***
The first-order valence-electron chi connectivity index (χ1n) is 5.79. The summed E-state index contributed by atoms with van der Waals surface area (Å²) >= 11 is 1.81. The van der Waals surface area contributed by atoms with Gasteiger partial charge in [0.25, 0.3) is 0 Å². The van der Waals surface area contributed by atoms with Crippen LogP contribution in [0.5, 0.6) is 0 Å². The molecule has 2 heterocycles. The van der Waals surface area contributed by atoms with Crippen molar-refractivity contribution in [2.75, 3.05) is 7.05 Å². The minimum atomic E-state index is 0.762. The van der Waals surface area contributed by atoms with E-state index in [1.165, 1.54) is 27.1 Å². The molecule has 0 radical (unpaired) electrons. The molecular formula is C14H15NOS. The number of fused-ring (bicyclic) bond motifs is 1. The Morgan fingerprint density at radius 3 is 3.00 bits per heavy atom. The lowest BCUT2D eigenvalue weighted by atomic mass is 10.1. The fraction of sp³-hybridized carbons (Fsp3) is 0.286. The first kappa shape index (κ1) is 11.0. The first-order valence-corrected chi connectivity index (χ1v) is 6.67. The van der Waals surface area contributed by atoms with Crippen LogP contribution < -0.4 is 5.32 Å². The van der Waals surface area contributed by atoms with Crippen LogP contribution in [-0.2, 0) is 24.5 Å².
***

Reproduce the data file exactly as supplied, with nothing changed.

The first-order valence-electron chi connectivity index (χ1n) is 5.79. The summed E-state index contributed by atoms with van der Waals surface area (Å²) >= 11 is 1.81. The van der Waals surface area contributed by atoms with Gasteiger partial charge in [0.25, 0.3) is 0 Å². The van der Waals surface area contributed by atoms with Crippen LogP contribution in [0.5, 0.6) is 0 Å². The molecule has 2 heterocycles. The van der Waals surface area contributed by atoms with Crippen molar-refractivity contribution in [2.75, 3.05) is 7.05 Å². The minimum atomic E-state index is 0.762. The van der Waals surface area contributed by atoms with E-state index in [1.165, 1.54) is 27.1 Å². The molecule has 0 radical (unpaired) electrons. The molecular formula is C14H15NOS. The number of fused-ring (bicyclic) bond motifs is 1. The Morgan fingerprint density at radius 3 is 3.00 bits per heavy atom. The lowest BCUT2D eigenvalue weighted by atomic mass is 10.1. The fraction of sp³-hybridized carbons (Fsp3) is 0.286. The first kappa shape index (κ1) is 11.0. The first-order valence-corrected chi connectivity index (χ1v) is 6.67. The van der Waals surface area contributed by atoms with Crippen LogP contribution < -0.4 is 5.32 Å². The van der Waals surface area contributed by atoms with Crippen LogP contribution in [-0.2, 0) is 24.5 Å².